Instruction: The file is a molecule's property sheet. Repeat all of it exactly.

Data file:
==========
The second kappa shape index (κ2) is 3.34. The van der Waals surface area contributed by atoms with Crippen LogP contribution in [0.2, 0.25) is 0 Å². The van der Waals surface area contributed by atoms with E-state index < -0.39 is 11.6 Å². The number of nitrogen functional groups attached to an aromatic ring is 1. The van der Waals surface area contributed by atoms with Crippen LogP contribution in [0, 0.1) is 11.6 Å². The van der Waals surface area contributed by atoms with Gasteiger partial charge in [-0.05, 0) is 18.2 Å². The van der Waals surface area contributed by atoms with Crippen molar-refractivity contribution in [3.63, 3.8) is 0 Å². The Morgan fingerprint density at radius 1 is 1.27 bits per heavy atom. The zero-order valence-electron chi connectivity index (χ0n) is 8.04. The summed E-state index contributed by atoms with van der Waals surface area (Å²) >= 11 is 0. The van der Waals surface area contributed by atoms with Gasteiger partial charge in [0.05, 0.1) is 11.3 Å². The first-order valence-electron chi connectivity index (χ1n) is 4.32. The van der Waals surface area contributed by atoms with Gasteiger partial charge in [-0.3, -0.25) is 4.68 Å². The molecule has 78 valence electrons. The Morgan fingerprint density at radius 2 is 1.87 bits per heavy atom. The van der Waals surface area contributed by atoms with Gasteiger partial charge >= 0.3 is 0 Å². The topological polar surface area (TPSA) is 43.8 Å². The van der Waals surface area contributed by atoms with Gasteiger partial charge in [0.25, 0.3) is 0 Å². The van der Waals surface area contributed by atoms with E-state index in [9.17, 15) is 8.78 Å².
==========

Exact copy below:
The second kappa shape index (κ2) is 3.34. The van der Waals surface area contributed by atoms with Crippen LogP contribution in [0.2, 0.25) is 0 Å². The van der Waals surface area contributed by atoms with E-state index < -0.39 is 11.6 Å². The number of nitrogen functional groups attached to an aromatic ring is 1. The van der Waals surface area contributed by atoms with Crippen LogP contribution in [0, 0.1) is 11.6 Å². The van der Waals surface area contributed by atoms with Gasteiger partial charge in [-0.05, 0) is 18.2 Å². The van der Waals surface area contributed by atoms with Crippen molar-refractivity contribution in [3.63, 3.8) is 0 Å². The Morgan fingerprint density at radius 1 is 1.27 bits per heavy atom. The zero-order valence-electron chi connectivity index (χ0n) is 8.04. The summed E-state index contributed by atoms with van der Waals surface area (Å²) >= 11 is 0. The van der Waals surface area contributed by atoms with Gasteiger partial charge in [0.05, 0.1) is 11.3 Å². The first-order valence-electron chi connectivity index (χ1n) is 4.32. The van der Waals surface area contributed by atoms with Gasteiger partial charge in [-0.3, -0.25) is 4.68 Å². The molecule has 78 valence electrons. The Morgan fingerprint density at radius 2 is 1.87 bits per heavy atom. The van der Waals surface area contributed by atoms with Gasteiger partial charge >= 0.3 is 0 Å². The topological polar surface area (TPSA) is 43.8 Å². The van der Waals surface area contributed by atoms with Gasteiger partial charge in [0.25, 0.3) is 0 Å². The van der Waals surface area contributed by atoms with E-state index in [9.17, 15) is 8.78 Å².